How to Capitalize on Frequent Feedback to Maximize Performance Management
Over the last few years, many notable businesses have started to phase out traditional performance reviews. Dell, Accenture, GE, New York Life and Adobe – to name a few – have all moved toward frequent check-ins, touchpoints and coaching for employees.
There is good reason for the transition, as shorter cycles between feedback creates more flexibility and actionable goals for both managers and employees. But before a company rushes to join the annual review-free ranks, it’s important to consider strategies to maximize frequent feedback. Here are strategies to consider when making the switch to continuous feedback loops.
Discuss short- and long-term career goals
The annual performance review may ask where employees wants to end up in one, two or five years. The shorter review cycle provides an opportunity to consider not just job titles, but rather roles and projects within an organization. For example, an employee may want to explore learning a specific job skill for a shorter period of weeks or months, and then reflect and consider how that skill fits into larger future goals. Career conversations can offer opportunities to discover a wide range of skill sets in the short term that may fit into longer-term career goals.
Be flexible – as necessary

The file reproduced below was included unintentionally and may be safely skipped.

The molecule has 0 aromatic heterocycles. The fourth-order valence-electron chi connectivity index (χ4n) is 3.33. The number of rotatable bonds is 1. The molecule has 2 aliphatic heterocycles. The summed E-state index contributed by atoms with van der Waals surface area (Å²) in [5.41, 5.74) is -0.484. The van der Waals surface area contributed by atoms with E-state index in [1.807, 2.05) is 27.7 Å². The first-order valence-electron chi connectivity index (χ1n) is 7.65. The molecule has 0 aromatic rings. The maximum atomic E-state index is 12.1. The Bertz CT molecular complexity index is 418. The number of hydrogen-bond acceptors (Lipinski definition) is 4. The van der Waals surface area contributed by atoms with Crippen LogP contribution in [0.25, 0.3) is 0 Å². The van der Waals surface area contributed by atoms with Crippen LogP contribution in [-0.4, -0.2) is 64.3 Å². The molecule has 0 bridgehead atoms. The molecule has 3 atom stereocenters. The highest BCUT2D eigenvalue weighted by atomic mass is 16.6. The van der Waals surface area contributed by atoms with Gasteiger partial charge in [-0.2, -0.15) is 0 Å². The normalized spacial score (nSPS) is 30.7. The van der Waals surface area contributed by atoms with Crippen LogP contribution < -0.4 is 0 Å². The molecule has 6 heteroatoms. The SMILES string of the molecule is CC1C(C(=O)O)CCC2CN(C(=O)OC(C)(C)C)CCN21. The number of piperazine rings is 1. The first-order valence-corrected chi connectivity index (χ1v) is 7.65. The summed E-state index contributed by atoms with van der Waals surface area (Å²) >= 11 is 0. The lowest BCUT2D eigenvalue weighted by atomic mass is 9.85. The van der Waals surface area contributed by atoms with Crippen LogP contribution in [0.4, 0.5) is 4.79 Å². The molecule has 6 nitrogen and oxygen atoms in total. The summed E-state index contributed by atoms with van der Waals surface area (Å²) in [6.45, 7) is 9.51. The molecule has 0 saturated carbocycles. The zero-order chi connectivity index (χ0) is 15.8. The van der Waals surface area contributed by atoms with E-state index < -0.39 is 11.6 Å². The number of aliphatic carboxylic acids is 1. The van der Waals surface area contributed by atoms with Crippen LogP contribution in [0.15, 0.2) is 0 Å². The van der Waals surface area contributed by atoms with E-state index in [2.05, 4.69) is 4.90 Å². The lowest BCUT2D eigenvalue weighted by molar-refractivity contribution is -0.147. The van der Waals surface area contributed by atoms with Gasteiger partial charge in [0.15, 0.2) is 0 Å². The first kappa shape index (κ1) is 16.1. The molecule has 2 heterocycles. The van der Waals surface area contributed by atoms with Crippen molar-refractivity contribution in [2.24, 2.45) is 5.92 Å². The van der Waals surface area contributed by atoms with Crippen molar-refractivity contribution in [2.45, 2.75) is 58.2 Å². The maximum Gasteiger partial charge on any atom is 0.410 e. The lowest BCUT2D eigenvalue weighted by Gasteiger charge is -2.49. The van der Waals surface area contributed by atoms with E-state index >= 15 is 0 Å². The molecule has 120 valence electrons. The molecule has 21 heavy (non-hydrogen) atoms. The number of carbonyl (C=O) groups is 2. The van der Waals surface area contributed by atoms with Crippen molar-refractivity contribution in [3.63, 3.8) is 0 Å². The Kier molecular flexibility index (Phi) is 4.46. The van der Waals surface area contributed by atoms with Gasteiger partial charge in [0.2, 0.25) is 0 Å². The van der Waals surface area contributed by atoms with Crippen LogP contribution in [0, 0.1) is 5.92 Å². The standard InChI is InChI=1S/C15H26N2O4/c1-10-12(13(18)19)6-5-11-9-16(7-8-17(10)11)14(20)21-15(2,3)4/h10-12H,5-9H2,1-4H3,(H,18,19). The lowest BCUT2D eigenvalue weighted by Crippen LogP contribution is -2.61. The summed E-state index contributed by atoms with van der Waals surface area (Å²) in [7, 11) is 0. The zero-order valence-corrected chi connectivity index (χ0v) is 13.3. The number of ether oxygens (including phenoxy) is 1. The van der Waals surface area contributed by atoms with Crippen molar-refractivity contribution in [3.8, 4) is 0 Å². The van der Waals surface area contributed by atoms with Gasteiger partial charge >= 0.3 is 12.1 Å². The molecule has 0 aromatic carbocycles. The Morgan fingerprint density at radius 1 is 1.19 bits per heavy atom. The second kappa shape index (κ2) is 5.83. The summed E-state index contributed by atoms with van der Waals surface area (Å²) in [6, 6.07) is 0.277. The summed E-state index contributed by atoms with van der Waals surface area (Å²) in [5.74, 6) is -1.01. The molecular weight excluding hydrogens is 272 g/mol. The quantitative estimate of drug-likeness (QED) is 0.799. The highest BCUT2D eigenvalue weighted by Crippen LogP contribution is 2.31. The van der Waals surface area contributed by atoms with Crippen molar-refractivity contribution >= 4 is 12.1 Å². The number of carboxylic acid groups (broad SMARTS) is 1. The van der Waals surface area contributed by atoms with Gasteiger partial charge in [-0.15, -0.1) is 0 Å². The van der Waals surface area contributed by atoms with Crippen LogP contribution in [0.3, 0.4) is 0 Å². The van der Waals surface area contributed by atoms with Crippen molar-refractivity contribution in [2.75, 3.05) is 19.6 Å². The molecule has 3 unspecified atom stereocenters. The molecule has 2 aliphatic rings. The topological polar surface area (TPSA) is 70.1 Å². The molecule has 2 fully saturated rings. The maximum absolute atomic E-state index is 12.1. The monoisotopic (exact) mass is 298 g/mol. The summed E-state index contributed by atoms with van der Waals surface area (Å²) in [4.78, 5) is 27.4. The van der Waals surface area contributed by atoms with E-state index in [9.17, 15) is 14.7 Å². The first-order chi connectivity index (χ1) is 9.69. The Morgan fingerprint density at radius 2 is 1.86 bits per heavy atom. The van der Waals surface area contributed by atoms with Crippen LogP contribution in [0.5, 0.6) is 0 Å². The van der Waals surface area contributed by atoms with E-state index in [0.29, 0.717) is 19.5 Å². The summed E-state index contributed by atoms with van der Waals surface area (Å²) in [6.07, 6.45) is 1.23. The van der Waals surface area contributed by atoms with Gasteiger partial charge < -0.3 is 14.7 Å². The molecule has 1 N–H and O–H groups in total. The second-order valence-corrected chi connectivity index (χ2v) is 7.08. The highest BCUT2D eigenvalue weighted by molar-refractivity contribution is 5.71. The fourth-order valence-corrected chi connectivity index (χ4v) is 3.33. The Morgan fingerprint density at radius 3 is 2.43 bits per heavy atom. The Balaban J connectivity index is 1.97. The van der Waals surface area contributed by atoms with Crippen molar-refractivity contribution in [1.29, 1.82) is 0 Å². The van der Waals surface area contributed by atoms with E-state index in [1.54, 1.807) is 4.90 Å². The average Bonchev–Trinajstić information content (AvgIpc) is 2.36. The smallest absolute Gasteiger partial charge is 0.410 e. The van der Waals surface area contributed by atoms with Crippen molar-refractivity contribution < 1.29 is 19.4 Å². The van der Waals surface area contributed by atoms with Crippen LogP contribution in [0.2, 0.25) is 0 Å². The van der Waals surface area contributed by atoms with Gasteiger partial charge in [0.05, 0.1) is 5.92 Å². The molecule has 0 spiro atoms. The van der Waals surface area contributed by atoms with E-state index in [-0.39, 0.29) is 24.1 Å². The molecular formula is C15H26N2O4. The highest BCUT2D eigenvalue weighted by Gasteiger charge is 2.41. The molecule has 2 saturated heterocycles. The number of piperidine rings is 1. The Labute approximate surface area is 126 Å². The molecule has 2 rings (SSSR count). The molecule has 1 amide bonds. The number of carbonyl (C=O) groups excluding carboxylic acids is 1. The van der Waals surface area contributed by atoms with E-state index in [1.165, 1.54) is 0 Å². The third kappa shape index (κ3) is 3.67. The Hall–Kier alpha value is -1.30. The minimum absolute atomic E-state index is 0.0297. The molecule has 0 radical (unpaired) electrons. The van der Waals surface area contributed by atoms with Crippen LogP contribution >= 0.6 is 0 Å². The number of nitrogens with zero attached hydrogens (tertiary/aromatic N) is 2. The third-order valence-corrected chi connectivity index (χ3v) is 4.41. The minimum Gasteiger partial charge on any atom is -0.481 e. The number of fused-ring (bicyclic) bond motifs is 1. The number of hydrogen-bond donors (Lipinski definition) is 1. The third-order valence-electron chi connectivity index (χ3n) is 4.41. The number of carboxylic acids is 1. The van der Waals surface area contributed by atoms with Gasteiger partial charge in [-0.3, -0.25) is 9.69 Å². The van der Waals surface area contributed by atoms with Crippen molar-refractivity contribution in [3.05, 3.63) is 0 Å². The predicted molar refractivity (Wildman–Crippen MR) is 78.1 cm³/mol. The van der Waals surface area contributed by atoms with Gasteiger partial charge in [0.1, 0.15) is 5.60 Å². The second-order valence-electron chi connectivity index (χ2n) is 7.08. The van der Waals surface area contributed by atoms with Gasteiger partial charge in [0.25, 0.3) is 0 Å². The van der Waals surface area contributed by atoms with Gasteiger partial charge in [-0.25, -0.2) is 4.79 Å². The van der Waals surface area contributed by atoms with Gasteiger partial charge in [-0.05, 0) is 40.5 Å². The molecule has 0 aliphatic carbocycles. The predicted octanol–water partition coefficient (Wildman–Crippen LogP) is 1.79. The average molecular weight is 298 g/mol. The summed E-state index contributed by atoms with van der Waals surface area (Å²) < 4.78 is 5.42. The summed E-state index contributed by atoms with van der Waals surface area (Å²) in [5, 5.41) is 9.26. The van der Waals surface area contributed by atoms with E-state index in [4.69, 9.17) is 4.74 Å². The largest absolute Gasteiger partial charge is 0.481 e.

It can be readily apparent early on in a project if performance metrics will be met, exceeded or fall short. The same is true of employee performance. The benefit of a frequent check in with managers means that goal metrics can be adjusted. A manager should be cautious of adjusting the goalposts too much, but with buy-in from an employee a goal can become dynamic over time. Adjusting upward, downward or deciding to stay the course will be more motivating than a static goal off in the distance.
Consider autonomy, mastery and meaning
The core principles of motivational goal setting still apply. Companies need to abandon the binary choice of moving up or moving out, and allow lateral moves into specialty areas. Check-in should celebrate growth by identifying skills that employees have mastered. Finally, reviews should provide insight into how contributions align to the strategic goals of the business. Reminding employees of autonomy, mastery and meaning on a regular basis will increase motivation for the long term.
Rethinking performance reviews is a healthy practice. But the replacement system needs to adapt to the new format, rather than become a series of mini annual reviews. With careful thought to the goals of performance management, a new method that benefits managers, employees and the company can emerge.